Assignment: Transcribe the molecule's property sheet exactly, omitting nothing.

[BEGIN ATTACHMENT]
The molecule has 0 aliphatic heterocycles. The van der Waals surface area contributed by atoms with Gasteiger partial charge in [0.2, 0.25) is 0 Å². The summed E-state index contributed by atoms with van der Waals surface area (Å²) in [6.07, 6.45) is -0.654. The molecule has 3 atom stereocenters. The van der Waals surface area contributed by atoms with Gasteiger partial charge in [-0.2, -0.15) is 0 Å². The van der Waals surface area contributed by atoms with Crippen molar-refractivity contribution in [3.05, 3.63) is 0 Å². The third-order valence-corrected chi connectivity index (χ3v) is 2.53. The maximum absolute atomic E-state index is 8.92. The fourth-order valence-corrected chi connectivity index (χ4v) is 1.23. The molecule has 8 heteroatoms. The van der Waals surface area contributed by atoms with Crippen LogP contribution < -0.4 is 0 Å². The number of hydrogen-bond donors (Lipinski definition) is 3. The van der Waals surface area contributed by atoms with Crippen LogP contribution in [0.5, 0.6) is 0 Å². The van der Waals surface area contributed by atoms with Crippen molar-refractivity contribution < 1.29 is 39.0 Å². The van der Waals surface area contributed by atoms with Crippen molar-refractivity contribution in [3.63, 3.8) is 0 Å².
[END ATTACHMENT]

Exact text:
The molecule has 0 aliphatic heterocycles. The van der Waals surface area contributed by atoms with Gasteiger partial charge in [0.2, 0.25) is 0 Å². The summed E-state index contributed by atoms with van der Waals surface area (Å²) in [6.07, 6.45) is -0.654. The molecule has 3 atom stereocenters. The van der Waals surface area contributed by atoms with Gasteiger partial charge in [-0.2, -0.15) is 0 Å². The van der Waals surface area contributed by atoms with Crippen molar-refractivity contribution in [3.05, 3.63) is 0 Å². The third-order valence-corrected chi connectivity index (χ3v) is 2.53. The maximum absolute atomic E-state index is 8.92. The fourth-order valence-corrected chi connectivity index (χ4v) is 1.23. The molecule has 8 heteroatoms. The van der Waals surface area contributed by atoms with Crippen LogP contribution < -0.4 is 0 Å². The number of hydrogen-bond donors (Lipinski definition) is 3. The van der Waals surface area contributed by atoms with Crippen LogP contribution in [0.5, 0.6) is 0 Å². The van der Waals surface area contributed by atoms with Crippen molar-refractivity contribution < 1.29 is 39.0 Å². The van der Waals surface area contributed by atoms with Crippen molar-refractivity contribution in [3.63, 3.8) is 0 Å².